Public Interest and Public Policy Curriculum
Many students enter law school with the goal of improving the world. The public interest curriculum at the University of Richmond School of Law assists students with attaining that goal, whether they pursue a full-time public interest practice or volunteer their time through pro bono service. Our curriculum is as diverse as the breadth of public interest law itself, with courses in constitutional law, criminal law, family law, legal ethics, education, the environment, and civil rights. This overview is designed to give all students information regarding opportunities in public interest and policy law.Upper-Level Electives
The diversity of upper-level electives reflects the wide range of topical areas in the public interest and policy law field. Nearly every course in the curriculum addresses public policy in some manner. The following list of courses is a small sampling of courses at the School of Law that introduce students to public interest law or policymaking:
- Civil Rights Litigation
- First Amendment Law
- Administrative Law
- Local Government Law
- Human Rights Seminar
- Domestic Violence Seminar
- Family Law
- Children and the Law
- Professional Responsibility: Family Law
- Immigration Law
- Wrongful Conviction Seminar
- Capital Murder Litigation
- International Environmental Law
- Race, Religion, and the Law Seminar
- Employment Law
- Employment Discrimination
- Labor Law
- Constitutional and Statutory Law of Public Employment
- Intellectual Law and Policy
- Election Law
- Bioethics Seminar
- Animal Law
- Education Law
- Non-Profit Organizations
Students are strongly encouraged to take advantage of the law school’s clinical offerings in the public interest and policy law field. These clinics focus upon the development of practical skills through representation of disenfranchised individuals and/or legislative advocacy for issues that affect them. The current in-house clinical opportunities include the Intellecual Property and Transactional Law Clinic, Children's Defense Clinic, Family Law Clinic, and the Institute for Actual Innocence.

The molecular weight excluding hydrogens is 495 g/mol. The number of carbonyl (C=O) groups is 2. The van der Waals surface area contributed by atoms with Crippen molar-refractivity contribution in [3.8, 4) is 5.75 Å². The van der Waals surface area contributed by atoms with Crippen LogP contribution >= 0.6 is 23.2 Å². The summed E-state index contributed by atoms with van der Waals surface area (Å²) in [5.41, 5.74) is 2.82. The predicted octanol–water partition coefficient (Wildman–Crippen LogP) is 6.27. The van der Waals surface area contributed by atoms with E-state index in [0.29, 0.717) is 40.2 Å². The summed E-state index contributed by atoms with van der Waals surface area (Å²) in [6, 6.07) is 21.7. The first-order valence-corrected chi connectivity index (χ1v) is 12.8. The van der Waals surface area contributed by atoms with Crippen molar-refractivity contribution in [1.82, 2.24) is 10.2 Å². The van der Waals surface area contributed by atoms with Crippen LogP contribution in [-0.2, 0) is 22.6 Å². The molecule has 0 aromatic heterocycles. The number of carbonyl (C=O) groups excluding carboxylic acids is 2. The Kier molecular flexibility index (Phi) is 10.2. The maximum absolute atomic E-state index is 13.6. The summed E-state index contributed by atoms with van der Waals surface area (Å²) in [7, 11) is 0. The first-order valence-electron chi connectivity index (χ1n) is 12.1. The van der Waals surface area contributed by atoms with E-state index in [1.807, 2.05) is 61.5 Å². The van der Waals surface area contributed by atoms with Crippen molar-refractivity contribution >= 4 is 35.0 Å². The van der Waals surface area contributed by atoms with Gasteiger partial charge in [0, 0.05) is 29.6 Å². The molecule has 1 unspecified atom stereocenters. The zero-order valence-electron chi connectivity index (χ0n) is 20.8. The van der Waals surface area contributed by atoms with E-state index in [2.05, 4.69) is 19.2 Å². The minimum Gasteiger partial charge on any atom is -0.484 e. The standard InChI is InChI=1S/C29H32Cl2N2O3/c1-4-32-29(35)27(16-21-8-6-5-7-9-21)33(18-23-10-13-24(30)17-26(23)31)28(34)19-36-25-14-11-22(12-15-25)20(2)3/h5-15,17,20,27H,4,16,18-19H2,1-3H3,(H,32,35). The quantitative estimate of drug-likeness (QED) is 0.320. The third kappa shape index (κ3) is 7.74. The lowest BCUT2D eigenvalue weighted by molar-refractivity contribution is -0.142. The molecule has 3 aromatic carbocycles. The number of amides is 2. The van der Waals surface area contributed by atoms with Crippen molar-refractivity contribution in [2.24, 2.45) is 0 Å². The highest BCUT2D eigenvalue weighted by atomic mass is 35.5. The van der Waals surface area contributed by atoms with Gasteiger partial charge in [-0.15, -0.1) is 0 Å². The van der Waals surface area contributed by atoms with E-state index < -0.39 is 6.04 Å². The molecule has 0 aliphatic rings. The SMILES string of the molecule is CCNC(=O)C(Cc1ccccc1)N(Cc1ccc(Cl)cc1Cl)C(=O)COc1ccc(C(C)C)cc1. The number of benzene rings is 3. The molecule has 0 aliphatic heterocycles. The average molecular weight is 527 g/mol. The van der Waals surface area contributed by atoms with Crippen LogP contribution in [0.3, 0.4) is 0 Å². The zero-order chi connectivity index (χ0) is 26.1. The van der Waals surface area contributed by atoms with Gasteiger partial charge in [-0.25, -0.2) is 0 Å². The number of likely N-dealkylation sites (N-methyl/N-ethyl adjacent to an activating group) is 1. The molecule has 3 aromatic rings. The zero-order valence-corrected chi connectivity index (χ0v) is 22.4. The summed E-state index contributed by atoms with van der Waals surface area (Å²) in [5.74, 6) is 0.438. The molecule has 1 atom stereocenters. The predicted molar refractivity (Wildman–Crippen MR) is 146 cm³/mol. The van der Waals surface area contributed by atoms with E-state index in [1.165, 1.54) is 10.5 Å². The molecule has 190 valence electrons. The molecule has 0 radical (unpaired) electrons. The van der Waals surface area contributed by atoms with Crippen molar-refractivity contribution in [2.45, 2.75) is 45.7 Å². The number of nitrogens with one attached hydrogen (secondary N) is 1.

Students interested in a public interest and policy law externship during law school should also consider the Clinical Placement Program. This program places students in a variety of civil and criminal public interest and policy law settings, including legal aid centers, government offices, and nonprofit organizations. The Virginia Poverty Law Center, the Legal Aid Justice Center, the Attorney General’s Office, the Office of the Capital Defender, and the Chesapeake Bay Foundation are just a few of the placements that are available.
Pro Bono Opportunities
Pro-bono work, literally “for the public good,” is an integral part of what it means to be an attorney. The University of Richmond is deeply committed to pro bono work and actively encourages its students to engage in pro bono service with the twin goals of serving the public and instilling a sense of civic pride and responsibility that students will carry on with them as professionals. Law students have numerous opportunities to get a head start on their lifelong commitment to pro bono work through a wide range of opportunities, including the Protective Order Project, No Fault Divorce Program, Immigrant Victims Assistance Project, Assistance to Disabled Veterans, Estate Planning, Legislative Research and Analysis, and Pro Bono Criminal Appeals Program.
Dual Degree Program
Law students have the opportunity to pursue joint degrees in the public interest and policy fields through the University of Richmond’s partnership with Virginia Commonwealth University. Current joint degree offerings include Master of Social Work, Master of Health Administration, Master of Public Administration, and Master of Urban Studies and Planning. Applicants for the dual degree programs must meet the admission standards of the law school and the respective graduate division of Virginia Commonwealth University. Students accepted into this program will be permitted to count one semester's work in the law school toward meeting the master's degree requirements at VCU, and one semester's work at VCU will be counted toward meeting the graduation requirements of the law school. As a result, participants in the dual degree program may complete the requirements of the J.D. and master’s degree in four years.